Nova Scotia

N.S. man who avoided $500K in child support is broke, lawyer tells court

Joseph Patrick Power was subject to multiple warrants for contempt of court, both for failing to attend court and failing to pay over $500,000 in child support dating back to 2014.

Joseph Patrick Power made a tearful apology Monday to the court, his parents and ex

Joseph Power, who has since remarried, was arrested in Montreal last month. (Facebook)

A Nova Scotia man who owes more than $500,000 in child support is broke and has no way of paying the money, his lawyer told a sentencing hearing Monday.

Lawyer Brian Bailey called for a sentence of 18 months to 2½ years for his client, Joseph Patrick Power, arguing any longer would be akin to debtors' prison.

Power declined to testify at the hearing, but offered a tearful apology to the court, his parents and his ex-wife.

"I'm so sorry. We can do better than this. I can do better than this," he said. 

Power was wanted on multiple warrants for contempt of court, both for failing to attend court and failing to pay child support payments dating back to 2014.

He was arrested last month in Montreal and returned to Nova Scotia to face sentencing. Power remains in custody at the Central Nova Scotia Correctional Facility in Burnside.

To win his release, Power must "purge" his contempt of court by paying what he owes. 

Power's current wife, Tara Power, testified the family is living off her credit cards, and for a while lived without furniture in their Montreal apartment. 

She told the court her husband has been unable to obtain photo ID since his passport was seized for failure to make payments. Without an ID, he has been unable to get the specialized cardiology and hematology care he needs because he can't establish residency in Quebec.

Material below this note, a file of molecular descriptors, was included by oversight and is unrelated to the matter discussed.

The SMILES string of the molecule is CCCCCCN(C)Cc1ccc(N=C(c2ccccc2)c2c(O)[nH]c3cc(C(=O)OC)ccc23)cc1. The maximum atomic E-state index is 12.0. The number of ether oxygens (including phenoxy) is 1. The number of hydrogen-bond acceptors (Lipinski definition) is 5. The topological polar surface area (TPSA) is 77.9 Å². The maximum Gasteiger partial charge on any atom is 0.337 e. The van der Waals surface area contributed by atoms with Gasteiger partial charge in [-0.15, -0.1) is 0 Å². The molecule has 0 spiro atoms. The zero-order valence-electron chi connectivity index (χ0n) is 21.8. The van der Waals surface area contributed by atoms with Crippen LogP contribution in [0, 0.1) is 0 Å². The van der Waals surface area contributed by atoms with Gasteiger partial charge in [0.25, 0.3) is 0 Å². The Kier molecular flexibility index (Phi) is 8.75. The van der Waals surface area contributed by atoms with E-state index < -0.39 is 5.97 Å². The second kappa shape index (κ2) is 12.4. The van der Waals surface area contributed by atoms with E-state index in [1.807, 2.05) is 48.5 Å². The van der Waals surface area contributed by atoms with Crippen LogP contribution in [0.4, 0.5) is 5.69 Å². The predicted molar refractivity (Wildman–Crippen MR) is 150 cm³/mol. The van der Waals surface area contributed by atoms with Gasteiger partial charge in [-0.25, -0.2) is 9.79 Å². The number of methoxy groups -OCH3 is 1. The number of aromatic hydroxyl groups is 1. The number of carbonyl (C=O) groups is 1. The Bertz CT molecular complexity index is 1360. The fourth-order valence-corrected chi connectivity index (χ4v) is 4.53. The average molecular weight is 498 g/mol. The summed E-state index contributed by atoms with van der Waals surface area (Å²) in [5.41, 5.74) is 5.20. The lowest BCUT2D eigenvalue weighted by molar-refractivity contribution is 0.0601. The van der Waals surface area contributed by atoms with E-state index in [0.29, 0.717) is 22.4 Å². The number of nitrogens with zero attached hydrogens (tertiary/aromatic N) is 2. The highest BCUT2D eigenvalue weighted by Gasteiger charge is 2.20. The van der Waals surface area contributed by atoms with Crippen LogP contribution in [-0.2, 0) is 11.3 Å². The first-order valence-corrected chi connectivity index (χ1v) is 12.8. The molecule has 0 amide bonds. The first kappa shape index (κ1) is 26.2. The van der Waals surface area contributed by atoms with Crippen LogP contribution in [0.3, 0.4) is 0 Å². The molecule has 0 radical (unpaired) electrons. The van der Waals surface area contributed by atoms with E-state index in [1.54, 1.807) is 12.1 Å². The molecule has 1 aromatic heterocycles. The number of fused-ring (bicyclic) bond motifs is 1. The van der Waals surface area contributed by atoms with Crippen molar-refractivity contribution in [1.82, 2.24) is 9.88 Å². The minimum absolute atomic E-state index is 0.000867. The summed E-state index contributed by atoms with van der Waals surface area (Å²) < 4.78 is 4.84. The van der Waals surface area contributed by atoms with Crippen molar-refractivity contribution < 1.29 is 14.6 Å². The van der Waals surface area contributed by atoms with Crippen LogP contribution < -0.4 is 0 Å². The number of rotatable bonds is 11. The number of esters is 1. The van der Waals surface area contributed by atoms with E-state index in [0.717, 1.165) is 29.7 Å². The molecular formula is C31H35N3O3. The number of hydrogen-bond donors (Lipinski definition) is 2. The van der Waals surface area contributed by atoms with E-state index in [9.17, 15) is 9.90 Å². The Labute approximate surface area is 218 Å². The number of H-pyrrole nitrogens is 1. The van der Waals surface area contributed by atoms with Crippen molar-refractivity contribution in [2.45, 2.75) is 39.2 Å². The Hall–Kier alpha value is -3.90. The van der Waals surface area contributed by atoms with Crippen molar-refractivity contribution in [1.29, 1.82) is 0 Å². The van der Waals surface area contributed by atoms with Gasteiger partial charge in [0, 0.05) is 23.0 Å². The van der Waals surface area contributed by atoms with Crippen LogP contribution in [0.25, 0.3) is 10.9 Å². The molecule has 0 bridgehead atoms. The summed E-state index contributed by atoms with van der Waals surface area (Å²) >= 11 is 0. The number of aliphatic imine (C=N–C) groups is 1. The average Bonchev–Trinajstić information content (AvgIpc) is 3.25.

Angela Power is Joseph Power's ex-wife. (CBC)

Igor Yushchenko, the lawyer acting for Power's ex-wife, Angela Power, asked for the maximum incarceration period of five years, plus fines of $276,000. 

He pointed out that a Nova Scotia court already established that Joseph Power's company was billing up to $20,000 a month in years he wasn't making support payments.

The court also established Power had transferred money outside of Canada. 

Yushchenko compared the situation to the high-profile Nova Scotia case of Vrege Armoyan, who was sentenced to four years for failure to pay support in 2015.

Power promised the court he would "do his damndest" to rectify the situation. 

"I'm a man of my word. That's all I have," he said.

Justice Elizabeth Jollimore is expected to deliver her sentence Tuesday afternoon.

About the Author

Jack Julian

Reporter

Jack Julian joined CBC Nova Scotia as an arts reporter in 1997. His news career began on the morning of Sept. 3, 1998 following the crash of Swissair 111. He is now a data journalist in Halifax, and you can reach him at (902) 456-9180, by email at jack.julian@cbc.ca or follow him on Twitter @jackjulian

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